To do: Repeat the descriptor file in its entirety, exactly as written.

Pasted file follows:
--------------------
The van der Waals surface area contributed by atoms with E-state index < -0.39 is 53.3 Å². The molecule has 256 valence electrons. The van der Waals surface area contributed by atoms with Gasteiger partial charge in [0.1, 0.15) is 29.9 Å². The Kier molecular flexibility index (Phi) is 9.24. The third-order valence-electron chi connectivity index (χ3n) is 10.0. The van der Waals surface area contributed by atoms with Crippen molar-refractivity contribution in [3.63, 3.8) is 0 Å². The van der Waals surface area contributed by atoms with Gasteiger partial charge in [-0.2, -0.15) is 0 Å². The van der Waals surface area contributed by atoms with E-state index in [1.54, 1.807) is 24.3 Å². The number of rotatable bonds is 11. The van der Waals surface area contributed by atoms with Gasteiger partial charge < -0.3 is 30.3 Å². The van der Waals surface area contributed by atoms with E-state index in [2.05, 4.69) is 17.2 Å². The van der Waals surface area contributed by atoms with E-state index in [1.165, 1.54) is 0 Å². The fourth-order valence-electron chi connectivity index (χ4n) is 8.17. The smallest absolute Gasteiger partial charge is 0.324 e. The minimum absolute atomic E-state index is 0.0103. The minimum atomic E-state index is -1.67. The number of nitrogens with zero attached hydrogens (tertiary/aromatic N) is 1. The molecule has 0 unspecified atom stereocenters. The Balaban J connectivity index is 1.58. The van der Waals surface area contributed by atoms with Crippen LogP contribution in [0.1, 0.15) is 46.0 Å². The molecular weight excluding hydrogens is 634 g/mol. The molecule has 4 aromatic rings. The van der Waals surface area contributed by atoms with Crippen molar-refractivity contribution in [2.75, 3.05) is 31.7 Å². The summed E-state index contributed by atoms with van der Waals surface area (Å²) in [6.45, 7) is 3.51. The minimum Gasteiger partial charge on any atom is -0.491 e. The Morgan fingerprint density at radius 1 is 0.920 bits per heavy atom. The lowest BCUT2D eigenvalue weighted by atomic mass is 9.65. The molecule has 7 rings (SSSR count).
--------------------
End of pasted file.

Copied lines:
The van der Waals surface area contributed by atoms with E-state index < -0.39 is 53.3 Å². The molecule has 256 valence electrons. The van der Waals surface area contributed by atoms with Gasteiger partial charge in [0.1, 0.15) is 29.9 Å². The Kier molecular flexibility index (Phi) is 9.24. The third-order valence-electron chi connectivity index (χ3n) is 10.0. The van der Waals surface area contributed by atoms with Crippen molar-refractivity contribution in [3.63, 3.8) is 0 Å². The van der Waals surface area contributed by atoms with Gasteiger partial charge in [-0.2, -0.15) is 0 Å². The van der Waals surface area contributed by atoms with E-state index in [1.54, 1.807) is 24.3 Å². The number of rotatable bonds is 11. The van der Waals surface area contributed by atoms with Gasteiger partial charge < -0.3 is 30.3 Å². The van der Waals surface area contributed by atoms with E-state index in [2.05, 4.69) is 17.2 Å². The van der Waals surface area contributed by atoms with E-state index in [1.165, 1.54) is 0 Å². The fourth-order valence-electron chi connectivity index (χ4n) is 8.17. The smallest absolute Gasteiger partial charge is 0.324 e. The minimum absolute atomic E-state index is 0.0103. The minimum atomic E-state index is -1.67. The number of nitrogens with zero attached hydrogens (tertiary/aromatic N) is 1. The molecule has 0 unspecified atom stereocenters. The Balaban J connectivity index is 1.58. The van der Waals surface area contributed by atoms with Crippen LogP contribution in [0.1, 0.15) is 46.0 Å². The molecular weight excluding hydrogens is 634 g/mol. The molecule has 4 aromatic rings. The van der Waals surface area contributed by atoms with Crippen molar-refractivity contribution in [2.75, 3.05) is 31.7 Å². The summed E-state index contributed by atoms with van der Waals surface area (Å²) in [6.45, 7) is 3.51. The minimum Gasteiger partial charge on any atom is -0.491 e. The Morgan fingerprint density at radius 1 is 0.920 bits per heavy atom. The lowest BCUT2D eigenvalue weighted by atomic mass is 9.65. The molecule has 7 rings (SSSR count).